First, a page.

Article

Hilary Bird
Hilary Bird 19 December 2017
Categories Social Media

The Plight of the Social Media Marketer: From Twitter to Fake News

The bad news is that the general public doesn't trust social platforms anymore. The good news is that we, as social marketers, can help fix that.

According to a recent Harvard-Harris poll, 87% of more than 2,000 registered voters said that they don’t trust the news or the information they see on social media.

Given our daily news consists of “fake news” and alleged accusations of social platforms being used to sabotage US elections, these results aren’t surprising.

And that’s bad news for marketers.

Social media sites like Twitter are debatably the most useful platforms for marketers. They’re used to identify and build relationships with industry influencers, engage in conversations with niche communities, and monitor trending topics.

So, it’s bad that nobody believes a single word coming out of our mouths anymore. Even the creators of these platforms (Twitter, Facebook, SnapChat, etc.) have lost faith in how they’re being used.

As marketers, we’re partly to blame for the problem. We’ve overused news articles and social media sites to push our own messaging, and forget that most people just want genuine human connection.

And that means honesty.

If marketers want to find success in a changing world, they need to start fixing the problem by reasserting themselves in a more authentic way.

So, how do we that? Let’s look at Twitter as a basic example.

 

How Twitter Has Changed

Twitter had 10M active users in 2010 and is projected to have over 70M by 2020 in the US alone. It’s one of the fastest-paced social platforms; a tweet disappears from a timeline just as quickly as it appears. Its recent change from 140 to 280-character tweets seemed to rock the boat for many users because it pulled from one of its defining features--that is, brief and to-the-point tweets.

While Twitter claims this change is to help make adoption easier for new users, it’s hard to not see it as just another marketing tactic and wonder what’s really up Twitter’s sleeve.

As marketers, we have the choice to abuse or embrace this new feature. Abuse would come in the form of long-winded, spammy tweets loaded with links that tag random people. But what would embracing it look like?

Well, to start, it could look like more in-depth Twitter chats. 140 extra characters could breathe life back into one of the most authentic, genuine activities of Twitter: Twitter chats. Many big brands host weekly chats, but recently chats have decreased in activity and now half the participants typically work for the hosting brand, which can kill the authenticity of the chat.

As marketers, we should have a sincere interest in joining chats that relate to both marketing and whatever products or services we’re trying to market. We should make it a priority to consistently join these and provide thoughtful input.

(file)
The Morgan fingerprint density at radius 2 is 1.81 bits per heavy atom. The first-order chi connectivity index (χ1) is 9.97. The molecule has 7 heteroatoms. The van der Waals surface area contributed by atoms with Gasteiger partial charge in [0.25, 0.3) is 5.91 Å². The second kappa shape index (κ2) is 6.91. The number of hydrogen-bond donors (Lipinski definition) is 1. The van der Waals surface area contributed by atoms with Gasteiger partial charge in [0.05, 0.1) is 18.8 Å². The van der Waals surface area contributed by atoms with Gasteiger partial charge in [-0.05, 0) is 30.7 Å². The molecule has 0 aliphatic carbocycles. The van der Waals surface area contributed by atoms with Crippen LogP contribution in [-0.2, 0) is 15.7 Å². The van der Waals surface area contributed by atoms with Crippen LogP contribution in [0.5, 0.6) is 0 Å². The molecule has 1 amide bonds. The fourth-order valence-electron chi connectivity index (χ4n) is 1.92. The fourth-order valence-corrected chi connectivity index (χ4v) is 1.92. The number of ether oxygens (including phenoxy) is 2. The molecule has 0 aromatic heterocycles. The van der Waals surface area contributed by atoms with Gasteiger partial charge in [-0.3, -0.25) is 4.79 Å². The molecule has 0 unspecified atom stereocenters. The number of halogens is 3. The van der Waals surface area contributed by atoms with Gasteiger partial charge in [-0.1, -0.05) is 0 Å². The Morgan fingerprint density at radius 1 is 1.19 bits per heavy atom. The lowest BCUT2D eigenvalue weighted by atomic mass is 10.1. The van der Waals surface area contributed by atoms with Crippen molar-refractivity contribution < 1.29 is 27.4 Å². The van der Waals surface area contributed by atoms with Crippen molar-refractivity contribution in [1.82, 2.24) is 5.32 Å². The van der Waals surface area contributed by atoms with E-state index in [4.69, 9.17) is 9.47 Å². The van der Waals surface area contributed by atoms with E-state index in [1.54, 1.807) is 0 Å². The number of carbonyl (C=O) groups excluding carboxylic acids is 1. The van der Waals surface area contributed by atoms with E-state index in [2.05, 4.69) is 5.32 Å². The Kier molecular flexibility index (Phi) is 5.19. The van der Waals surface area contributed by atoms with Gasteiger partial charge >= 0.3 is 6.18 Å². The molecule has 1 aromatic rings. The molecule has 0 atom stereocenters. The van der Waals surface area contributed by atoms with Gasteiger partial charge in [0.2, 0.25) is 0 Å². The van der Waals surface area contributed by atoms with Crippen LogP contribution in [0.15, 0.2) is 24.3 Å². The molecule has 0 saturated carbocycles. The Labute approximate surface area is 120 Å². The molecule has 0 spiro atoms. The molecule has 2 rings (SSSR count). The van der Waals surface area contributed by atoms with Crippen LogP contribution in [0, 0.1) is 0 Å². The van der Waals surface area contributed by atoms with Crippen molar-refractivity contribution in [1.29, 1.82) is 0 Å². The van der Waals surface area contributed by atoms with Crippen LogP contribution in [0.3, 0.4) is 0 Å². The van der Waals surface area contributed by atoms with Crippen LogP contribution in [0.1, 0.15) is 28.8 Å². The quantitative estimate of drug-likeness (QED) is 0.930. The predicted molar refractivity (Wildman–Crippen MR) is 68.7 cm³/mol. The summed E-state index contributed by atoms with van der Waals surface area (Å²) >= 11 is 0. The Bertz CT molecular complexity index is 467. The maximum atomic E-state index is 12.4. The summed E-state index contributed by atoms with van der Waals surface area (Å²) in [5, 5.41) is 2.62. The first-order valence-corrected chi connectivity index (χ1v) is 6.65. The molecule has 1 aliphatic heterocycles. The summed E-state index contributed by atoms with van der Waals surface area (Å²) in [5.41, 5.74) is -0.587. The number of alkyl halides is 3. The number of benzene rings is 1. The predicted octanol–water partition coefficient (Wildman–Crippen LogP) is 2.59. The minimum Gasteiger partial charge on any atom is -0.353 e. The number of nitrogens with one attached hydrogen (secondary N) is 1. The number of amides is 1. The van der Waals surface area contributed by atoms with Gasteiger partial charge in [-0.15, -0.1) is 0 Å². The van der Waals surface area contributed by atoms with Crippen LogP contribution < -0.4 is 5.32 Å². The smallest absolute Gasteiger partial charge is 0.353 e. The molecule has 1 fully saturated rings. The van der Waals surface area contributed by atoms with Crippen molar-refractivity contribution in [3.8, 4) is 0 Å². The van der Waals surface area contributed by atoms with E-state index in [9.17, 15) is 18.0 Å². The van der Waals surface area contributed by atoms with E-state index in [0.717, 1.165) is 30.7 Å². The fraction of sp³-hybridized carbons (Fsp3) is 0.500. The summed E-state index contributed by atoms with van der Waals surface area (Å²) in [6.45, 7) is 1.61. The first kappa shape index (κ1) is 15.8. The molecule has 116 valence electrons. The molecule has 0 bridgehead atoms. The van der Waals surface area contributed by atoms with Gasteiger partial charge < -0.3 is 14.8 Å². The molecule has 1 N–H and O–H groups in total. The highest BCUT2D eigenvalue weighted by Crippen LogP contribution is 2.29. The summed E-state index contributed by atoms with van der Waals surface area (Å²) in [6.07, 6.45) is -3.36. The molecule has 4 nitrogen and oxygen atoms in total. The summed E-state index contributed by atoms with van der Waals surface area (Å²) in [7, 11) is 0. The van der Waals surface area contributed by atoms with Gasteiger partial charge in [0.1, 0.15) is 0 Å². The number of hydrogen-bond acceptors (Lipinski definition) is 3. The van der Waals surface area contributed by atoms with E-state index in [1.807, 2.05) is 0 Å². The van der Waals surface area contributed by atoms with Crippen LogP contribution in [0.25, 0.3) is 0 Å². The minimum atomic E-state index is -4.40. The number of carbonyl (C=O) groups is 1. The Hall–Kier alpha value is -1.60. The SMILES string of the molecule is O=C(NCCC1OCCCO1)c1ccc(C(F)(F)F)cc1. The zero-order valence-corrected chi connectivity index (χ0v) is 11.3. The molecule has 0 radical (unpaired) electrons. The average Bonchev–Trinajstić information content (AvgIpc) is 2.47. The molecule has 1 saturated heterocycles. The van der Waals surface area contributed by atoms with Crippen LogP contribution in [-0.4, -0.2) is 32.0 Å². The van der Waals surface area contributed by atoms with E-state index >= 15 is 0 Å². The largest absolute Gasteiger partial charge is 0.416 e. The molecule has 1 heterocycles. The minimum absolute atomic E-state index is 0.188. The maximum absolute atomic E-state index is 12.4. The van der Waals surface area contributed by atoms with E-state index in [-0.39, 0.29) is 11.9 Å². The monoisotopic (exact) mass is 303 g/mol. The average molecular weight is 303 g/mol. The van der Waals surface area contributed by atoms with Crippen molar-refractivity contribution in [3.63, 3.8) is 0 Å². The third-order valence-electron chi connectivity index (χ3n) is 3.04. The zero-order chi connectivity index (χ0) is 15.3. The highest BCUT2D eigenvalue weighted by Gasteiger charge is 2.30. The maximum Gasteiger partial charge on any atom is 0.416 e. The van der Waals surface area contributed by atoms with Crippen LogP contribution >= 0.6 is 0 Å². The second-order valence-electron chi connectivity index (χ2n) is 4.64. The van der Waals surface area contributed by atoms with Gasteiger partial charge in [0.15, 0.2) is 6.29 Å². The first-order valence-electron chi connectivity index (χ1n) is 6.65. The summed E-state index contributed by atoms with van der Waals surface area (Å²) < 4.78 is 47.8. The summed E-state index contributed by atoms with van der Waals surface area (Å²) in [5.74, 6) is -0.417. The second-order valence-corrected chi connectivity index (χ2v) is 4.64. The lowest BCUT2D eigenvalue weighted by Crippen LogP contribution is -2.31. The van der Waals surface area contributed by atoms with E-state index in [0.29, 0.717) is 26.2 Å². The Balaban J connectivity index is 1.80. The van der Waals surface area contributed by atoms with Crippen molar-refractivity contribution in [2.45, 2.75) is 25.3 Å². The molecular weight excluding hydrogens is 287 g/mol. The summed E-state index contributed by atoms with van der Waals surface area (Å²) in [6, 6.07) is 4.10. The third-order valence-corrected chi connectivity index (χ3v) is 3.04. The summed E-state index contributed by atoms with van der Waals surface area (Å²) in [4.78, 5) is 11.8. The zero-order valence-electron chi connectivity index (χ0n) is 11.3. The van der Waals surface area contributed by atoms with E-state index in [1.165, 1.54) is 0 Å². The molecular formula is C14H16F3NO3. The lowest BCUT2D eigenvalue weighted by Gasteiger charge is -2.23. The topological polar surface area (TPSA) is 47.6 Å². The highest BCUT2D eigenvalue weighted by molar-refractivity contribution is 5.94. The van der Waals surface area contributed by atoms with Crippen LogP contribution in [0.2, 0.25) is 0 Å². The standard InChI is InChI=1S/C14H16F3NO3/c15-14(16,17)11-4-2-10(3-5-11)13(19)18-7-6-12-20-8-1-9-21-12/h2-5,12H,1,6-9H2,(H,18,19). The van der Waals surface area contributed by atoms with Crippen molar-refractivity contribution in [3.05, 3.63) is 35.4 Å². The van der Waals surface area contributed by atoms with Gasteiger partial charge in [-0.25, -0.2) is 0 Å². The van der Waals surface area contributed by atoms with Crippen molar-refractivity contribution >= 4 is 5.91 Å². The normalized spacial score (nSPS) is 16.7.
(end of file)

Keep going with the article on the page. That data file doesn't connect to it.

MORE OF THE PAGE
More so, it’s the perfect way to build relationships with prospective customers and industry influencers.

But what stops most of us from doing these activities in the first place? Why do we pass up a prime opportunity every single week to make connections with potential customers?

The Conundrum of the Social Marketer

It’s because we’re too busy trying to create our own branded Twitter chat, so we can become the next thought leader. Or maybe it’s because we’re too busy scheduling out a bunch of automated tweets that no one is going to interact with anyway.

We self-sabotage by partaking in the exact activities that we think drive sales, but actually detract from our brand. But why?!

It’s because we’re eager to please our bosses, and the best way to do that is by showing them concrete proof that we’re positively impacting marketing and sales - this usually comes in the form of numbers.

Even Harvard Business Review writes what’s most important to your boss is seeing you, “relentlessly focused on making your numbers and completing projects or initiatives in a timely, responsible fashion.” But, since meaningful Twitter conversations can’t be directly tied to any of those metrics and take time, we shy away from them.

We opt for (what we think is) the quick route to success. If we just schedule enough tweets, follow enough people and share our blog content enough, we’ll see the fruits of our labor. What’s ironic is that just about every other marketer is doing the same thing.

The result is an endless flow of unread content and tweets going straight into the abyss of no man’s land. In order to solve this as marketers, we sort of need to stop being marketers.

We should focus on building our personal online brand by having organic conversations that have no hidden agenda. Why should we do this? For a few reasons:

●      People prefer interacting with people over faceless brands.

●      People will trust a “thought leader” source as a person more than they will a brand. For example, if you manage both your company and CEO’s Twitter accounts, put more organic effort in your CEO’s account than your company’s account.

●      Tweets can be more diverse and cover more topics than just industry-specific content. This humanizes your account, which naturally increases audience trust.

 

While there’s nothing wrong with tailoring your Twitter conversations to fit your brand voice, just keep in mind that people want to feel like they’re talking to people, not robotic, salesy brands.

If we want these social platforms to stick around as an added marketing channel for us, we need to take care in how we use them (while taking care in how we present ourselves on social as well). We need to remember that there’s just another human on the other side of that Twitter handle.

 

 

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